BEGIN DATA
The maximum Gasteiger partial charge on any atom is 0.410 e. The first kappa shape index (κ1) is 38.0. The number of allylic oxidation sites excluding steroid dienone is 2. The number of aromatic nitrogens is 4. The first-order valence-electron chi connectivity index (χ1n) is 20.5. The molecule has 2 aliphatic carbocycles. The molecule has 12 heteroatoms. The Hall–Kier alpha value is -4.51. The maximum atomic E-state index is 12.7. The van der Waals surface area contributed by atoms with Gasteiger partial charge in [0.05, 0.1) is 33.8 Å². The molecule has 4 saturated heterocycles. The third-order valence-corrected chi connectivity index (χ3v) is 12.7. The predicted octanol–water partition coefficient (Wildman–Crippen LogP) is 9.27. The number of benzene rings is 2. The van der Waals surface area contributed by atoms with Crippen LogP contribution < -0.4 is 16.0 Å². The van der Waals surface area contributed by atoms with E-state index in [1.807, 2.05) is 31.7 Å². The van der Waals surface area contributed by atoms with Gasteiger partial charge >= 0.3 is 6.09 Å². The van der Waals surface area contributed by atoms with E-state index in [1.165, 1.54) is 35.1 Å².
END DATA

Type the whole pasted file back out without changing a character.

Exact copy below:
The maximum Gasteiger partial charge on any atom is 0.410 e. The first kappa shape index (κ1) is 38.0. The number of allylic oxidation sites excluding steroid dienone is 2. The number of aromatic nitrogens is 4. The first-order valence-electron chi connectivity index (χ1n) is 20.5. The molecule has 2 aliphatic carbocycles. The molecule has 12 heteroatoms. The Hall–Kier alpha value is -4.51. The maximum atomic E-state index is 12.7. The van der Waals surface area contributed by atoms with Gasteiger partial charge in [0.05, 0.1) is 33.8 Å². The molecule has 4 saturated heterocycles. The third-order valence-corrected chi connectivity index (χ3v) is 12.7. The predicted octanol–water partition coefficient (Wildman–Crippen LogP) is 9.27. The number of benzene rings is 2. The van der Waals surface area contributed by atoms with Crippen LogP contribution < -0.4 is 16.0 Å². The van der Waals surface area contributed by atoms with E-state index in [1.807, 2.05) is 31.7 Å². The van der Waals surface area contributed by atoms with Gasteiger partial charge >= 0.3 is 6.09 Å². The van der Waals surface area contributed by atoms with E-state index in [1.165, 1.54) is 35.1 Å².